Healthy Indoor Air in Winter - Sutton — Canadian Real Estate Listings & Agents |

Healthy Indoor Air in Winter

03 January 2018

Healthy Indoor Air in Winter

Benzene, chloroform, acrolein, acetaldehyde, polycyclic aromatic hydrocarbons … these compounds sound like they belong in a laboratory, but in fact, you likely inhale them everyday inside your home!

During the long winter nights, we spend more time indoors, enjoying a good game, book or movie. The windows are sealed tight to keep out the cold and as a result there can be a build-up of unhealthy particulates and vapours from carpeting, paint, wallpaper, cooking, hobbies, wood and candle burning; odours from pets, people and food, as well as excess moisture that can lead to the growth of mould and mildew.

Opening the windows for prolonged periods is not an option in cold weather, so it is important to foster healthy air with smart approaches to daily activities.


In 2013, researchers at the Berkeley Lab released data from a study that found hazardous levels of nitrogen dioxide and carbon monoxide in a “surprisingly large portion” of California home kitchens. The main culprits were gas burners. The other culprit was the cooking process itself. Heating up any element—gas or electric—will volatize dust creating ultrafine particles that can penetrate deep into the lungs. As well, high-temperature frying and grilling produce polycyclic aromatic hydrocarbons, which are known carcinogens. Researchers recommend using the range hood fan every time you cook and ensure that the fan is vented to the outdoors. Skip the fry pan occasionally and try steaming and boiling.


Scientific American reports that there are 3,100 chemicals used to create fragrances, but manufacturers are typically not required to list anything on labels other than “fragrance”. From hairspray to laundry detergent, our homes teem with fragrance chemicals. Some people and pets have no reaction, while others can develop rashes, headaches and breathing problems. Choose biodegradable, unscented shampoos, detergent and soap and avoid air fresheners. You can create effective homemade cleaners from lemon juice, baking soda, vinegar and dish soap.

Other chemicals: Turn on an exhaust fan or step outdoors when using use nail polish, polish remover, silver cleaner, hobby paints and any product that produces noticeable fumes.


If your home has an attached garage, each time you open the door, air flows between the spaces. Volatile organic compounds (VOCs) from stored paints and lacquers, paint strippers, cleaning supplies, pesticides, lawnmower gas and oil all reduce air quality in the garage. Repairs and hobby work that involve sanding, soldering and welding release tiny, lung-irritating particles. Tailpipe exhaust from standard internal combustion cars contains nitrogen oxide and carbon monoxide, among other things. Homeowners can do three things to reduce fumes: ensure that there are tight seals on cans of paint, solvents and oil products; minimize car idling time, and avoid leaving the door open between the house and garage.


Dust is a harmless sounding term for something that actually consists of pollen, dust mite feces, dead skin cells from humans and pets, tiny bits of carpet fibre, cold and flu viruses and more. To reduce dust, choose a vacuum cleaner with a high-efficiency particulate air (HEPA) filter, which can remove 99.7% of these small particles. An air filter can further reduce exposure. Look for devices with a HEPA filter as well as a UV light to kill bacteria and viruses.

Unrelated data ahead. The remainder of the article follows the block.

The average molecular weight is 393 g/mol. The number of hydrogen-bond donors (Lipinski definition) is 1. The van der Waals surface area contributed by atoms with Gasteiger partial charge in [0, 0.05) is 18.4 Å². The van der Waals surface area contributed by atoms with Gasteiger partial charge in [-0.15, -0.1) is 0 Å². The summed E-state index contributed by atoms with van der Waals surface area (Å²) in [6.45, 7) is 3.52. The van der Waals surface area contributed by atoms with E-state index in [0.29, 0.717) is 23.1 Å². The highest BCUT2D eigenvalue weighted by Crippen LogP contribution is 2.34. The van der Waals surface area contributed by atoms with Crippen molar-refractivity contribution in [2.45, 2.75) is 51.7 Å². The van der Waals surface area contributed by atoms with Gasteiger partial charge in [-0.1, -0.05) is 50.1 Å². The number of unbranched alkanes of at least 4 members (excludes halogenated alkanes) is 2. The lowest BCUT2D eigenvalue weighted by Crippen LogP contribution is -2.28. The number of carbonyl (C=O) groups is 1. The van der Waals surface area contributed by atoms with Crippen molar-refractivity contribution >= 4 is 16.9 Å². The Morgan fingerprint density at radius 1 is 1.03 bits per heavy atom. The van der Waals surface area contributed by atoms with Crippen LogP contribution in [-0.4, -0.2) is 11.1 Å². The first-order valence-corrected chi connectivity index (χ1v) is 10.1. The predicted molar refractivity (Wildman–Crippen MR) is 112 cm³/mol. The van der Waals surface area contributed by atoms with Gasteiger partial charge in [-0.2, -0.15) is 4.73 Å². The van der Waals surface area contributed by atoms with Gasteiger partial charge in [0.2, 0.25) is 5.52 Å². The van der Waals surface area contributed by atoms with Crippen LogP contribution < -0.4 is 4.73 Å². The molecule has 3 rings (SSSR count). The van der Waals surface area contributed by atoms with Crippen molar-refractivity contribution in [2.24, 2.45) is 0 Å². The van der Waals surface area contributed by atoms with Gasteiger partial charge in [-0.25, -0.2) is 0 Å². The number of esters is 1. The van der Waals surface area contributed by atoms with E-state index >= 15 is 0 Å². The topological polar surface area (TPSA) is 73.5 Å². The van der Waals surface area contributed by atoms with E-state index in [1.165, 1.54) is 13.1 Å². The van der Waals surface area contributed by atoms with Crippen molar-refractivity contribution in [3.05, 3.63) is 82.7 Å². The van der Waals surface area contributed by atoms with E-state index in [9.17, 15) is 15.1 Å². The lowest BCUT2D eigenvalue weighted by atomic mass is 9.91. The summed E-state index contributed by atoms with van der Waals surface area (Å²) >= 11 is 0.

Most municipalities add chlorine to drinking water to kill waterborne bacteria and other microbes that can cause disease. This practice began in the late 1800s in England following outbreaks of cholera and typhoid fever. Chlorine is clearly beneficial, but it does have drawbacks, including a slight risk of cancer. In addition to drinking chlorine, gases such as bromoform (a known carcinogen) and chloroform (a solvent and anaesthetic) can be inhaled as they evaporate off the water’s surface. Hot and boiling water increase the release of gases, so you can limit your exposure by using cold water to wash laundry and installing a water filtration system in your home. Chloroform is also a by-product of cigarette smoking.

Home office

Printer inks, correction fluids, permanent markers, glues, carbonless copy paper, off-gassing office furniture … it is no wonder home offices can contain up to ten times the level of VOCs compared to the outdoors. Reduce your exposure by quickly resealing markers, correction fluids and glue. When buying furniture, choose metal or solid wood rather than items made from particle board and plywood, which contain adhesives.


Too much humidity can cause mould and mildew growth, while too little humidity can crack wood floors and furniture and make us more susceptible to catching colds. Ideally, use exhaust fans in bathrooms and run a humidifier in drier parts of the home, as needed.

Invisible and largely odourless, we rarely give much thought to our indoor air, yet we rely on it with our every breath. These simple steps can improve air quality and help you stay healthy. 

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